I first heard of the Steel Cent from my mother.
She grew up during World War II, and knew them as “Steelies.” Usually made from copper, the 1943 penny was crafted in steel instead – because of the need for the other metal in war-time projects like munitions and wiring. But a problem cropped up quickly after the coin was released; the steelie is the only US coin that can be picked up with a magnet. It was also mistaken for a 10-cent coin because of its color.
The US Mint was able to figure out how to stamp pennies in the original color for 1944.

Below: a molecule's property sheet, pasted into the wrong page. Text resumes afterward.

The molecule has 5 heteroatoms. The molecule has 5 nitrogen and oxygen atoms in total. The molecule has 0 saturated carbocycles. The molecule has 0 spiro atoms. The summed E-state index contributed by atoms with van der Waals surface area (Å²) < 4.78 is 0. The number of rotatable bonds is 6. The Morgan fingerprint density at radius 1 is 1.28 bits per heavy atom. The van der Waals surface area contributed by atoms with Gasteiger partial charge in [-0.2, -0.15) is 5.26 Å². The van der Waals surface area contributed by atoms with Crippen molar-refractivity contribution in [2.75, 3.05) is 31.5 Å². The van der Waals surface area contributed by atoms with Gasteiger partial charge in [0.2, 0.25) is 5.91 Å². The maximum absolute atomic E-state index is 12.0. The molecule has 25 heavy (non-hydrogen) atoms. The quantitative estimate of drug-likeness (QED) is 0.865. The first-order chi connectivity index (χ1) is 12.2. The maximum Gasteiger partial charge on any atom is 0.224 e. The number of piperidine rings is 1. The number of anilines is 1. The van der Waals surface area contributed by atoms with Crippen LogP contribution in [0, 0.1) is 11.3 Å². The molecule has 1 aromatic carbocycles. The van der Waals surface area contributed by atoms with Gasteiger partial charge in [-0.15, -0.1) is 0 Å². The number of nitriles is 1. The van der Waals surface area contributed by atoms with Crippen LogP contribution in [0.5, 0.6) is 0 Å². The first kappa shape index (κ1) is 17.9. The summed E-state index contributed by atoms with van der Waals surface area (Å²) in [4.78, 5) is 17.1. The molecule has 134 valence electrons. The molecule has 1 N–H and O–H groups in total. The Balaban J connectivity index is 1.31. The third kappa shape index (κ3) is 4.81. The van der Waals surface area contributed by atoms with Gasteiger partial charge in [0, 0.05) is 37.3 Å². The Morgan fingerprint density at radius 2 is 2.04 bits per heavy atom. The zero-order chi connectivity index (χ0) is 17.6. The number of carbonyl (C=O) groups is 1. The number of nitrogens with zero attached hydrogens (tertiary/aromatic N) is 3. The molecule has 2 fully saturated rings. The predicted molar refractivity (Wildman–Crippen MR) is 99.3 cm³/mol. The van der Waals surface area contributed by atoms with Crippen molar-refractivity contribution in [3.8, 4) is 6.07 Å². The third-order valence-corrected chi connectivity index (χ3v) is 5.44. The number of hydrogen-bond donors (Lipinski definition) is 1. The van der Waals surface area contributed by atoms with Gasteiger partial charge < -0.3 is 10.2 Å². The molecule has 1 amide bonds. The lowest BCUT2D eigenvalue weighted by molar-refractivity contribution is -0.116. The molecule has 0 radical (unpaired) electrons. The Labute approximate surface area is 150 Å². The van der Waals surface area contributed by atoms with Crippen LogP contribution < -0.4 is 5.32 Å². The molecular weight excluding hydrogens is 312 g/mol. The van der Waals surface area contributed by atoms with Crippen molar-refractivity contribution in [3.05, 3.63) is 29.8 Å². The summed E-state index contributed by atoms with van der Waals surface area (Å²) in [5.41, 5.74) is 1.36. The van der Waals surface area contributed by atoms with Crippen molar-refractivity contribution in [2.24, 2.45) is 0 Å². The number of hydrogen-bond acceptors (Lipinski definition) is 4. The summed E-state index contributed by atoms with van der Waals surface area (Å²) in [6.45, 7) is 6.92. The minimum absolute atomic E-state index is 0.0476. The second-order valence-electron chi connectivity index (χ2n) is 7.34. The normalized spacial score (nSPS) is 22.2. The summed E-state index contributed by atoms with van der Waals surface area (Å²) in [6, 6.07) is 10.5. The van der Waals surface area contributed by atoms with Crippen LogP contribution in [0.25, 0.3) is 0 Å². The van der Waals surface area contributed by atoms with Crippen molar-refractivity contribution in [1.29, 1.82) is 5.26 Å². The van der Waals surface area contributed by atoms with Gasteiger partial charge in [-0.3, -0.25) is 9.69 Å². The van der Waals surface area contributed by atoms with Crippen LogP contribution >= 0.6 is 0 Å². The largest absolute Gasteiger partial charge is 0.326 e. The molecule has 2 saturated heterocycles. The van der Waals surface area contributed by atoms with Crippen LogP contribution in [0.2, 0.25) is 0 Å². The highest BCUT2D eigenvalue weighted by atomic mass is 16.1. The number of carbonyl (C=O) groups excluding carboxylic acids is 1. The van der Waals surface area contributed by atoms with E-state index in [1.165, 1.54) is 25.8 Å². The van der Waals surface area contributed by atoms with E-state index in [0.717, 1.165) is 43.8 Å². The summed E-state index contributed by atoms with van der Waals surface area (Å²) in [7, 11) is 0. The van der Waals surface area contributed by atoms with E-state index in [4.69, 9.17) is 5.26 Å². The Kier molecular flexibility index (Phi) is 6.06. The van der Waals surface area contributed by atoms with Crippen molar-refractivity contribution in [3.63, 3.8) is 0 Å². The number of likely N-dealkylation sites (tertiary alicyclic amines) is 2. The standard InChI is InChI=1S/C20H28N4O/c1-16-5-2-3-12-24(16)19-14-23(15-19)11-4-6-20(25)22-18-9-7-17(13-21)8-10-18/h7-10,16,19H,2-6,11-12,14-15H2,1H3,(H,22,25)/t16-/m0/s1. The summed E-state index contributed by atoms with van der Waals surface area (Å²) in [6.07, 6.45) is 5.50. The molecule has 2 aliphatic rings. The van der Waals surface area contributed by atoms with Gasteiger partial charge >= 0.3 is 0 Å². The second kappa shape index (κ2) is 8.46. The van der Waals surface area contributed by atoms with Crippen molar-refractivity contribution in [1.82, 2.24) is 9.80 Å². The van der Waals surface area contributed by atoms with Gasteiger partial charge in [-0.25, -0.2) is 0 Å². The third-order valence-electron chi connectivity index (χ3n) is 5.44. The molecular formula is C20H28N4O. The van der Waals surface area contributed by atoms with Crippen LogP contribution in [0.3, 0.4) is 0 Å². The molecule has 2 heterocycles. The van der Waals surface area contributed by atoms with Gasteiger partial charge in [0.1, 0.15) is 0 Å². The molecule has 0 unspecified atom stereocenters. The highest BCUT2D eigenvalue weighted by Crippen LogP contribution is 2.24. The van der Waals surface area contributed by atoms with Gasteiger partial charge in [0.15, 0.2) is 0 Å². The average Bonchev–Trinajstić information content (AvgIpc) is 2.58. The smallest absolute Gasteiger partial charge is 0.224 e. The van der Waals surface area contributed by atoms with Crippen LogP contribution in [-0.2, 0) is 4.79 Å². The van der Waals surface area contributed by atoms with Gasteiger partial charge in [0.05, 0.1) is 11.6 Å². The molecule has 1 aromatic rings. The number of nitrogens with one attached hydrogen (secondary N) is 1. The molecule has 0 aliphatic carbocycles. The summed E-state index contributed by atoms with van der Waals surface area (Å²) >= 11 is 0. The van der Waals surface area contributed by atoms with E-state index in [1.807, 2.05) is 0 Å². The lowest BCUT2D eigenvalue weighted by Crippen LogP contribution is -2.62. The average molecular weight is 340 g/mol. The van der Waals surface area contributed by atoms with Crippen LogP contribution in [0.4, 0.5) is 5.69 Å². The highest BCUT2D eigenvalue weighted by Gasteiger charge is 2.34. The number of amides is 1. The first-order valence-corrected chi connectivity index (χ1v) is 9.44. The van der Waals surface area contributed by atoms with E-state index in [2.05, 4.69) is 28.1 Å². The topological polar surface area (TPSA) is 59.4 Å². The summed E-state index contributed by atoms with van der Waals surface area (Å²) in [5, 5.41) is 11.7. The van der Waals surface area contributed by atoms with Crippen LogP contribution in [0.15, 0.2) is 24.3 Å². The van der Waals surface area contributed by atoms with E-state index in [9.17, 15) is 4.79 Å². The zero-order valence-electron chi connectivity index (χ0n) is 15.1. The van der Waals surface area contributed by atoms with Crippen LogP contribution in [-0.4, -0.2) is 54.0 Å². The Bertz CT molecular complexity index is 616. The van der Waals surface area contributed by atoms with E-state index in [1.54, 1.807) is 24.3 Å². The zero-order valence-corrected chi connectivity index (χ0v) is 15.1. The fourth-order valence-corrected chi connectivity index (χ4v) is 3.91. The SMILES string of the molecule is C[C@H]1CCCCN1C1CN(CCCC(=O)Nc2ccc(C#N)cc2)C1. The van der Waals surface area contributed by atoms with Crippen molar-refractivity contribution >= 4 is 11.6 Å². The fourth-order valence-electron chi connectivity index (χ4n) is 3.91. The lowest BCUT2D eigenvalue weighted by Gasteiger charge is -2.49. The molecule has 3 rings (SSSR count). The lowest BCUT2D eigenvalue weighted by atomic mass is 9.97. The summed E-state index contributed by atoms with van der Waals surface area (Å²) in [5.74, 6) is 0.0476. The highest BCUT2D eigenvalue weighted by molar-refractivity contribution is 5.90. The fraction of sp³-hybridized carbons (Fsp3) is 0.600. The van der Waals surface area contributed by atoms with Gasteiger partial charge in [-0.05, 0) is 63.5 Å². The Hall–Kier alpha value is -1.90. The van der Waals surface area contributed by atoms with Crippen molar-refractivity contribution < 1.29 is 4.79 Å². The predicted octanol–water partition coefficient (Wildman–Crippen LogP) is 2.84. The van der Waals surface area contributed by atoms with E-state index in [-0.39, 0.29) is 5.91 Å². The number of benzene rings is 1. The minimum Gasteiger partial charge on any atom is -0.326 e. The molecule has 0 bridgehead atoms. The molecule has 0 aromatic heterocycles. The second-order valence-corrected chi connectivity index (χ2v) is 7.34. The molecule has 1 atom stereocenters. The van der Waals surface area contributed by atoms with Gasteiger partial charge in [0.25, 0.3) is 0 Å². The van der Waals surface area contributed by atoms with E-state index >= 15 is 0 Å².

Over the years, steelies were retrieved and destroyed by the Mint to get them out of circulation. Despite that, many of these pennies have remained in pockets around America to this day, an anomaly to those who have never seen one. We have three or four in our household; the one in the picture came in a sandwich bag full of unsorted pennies that I bought at a coin shop yesterday. Not only did the bag hold a steelie, but it also had a number of “Wheatback” pennies – which were made from 1909 to 1958.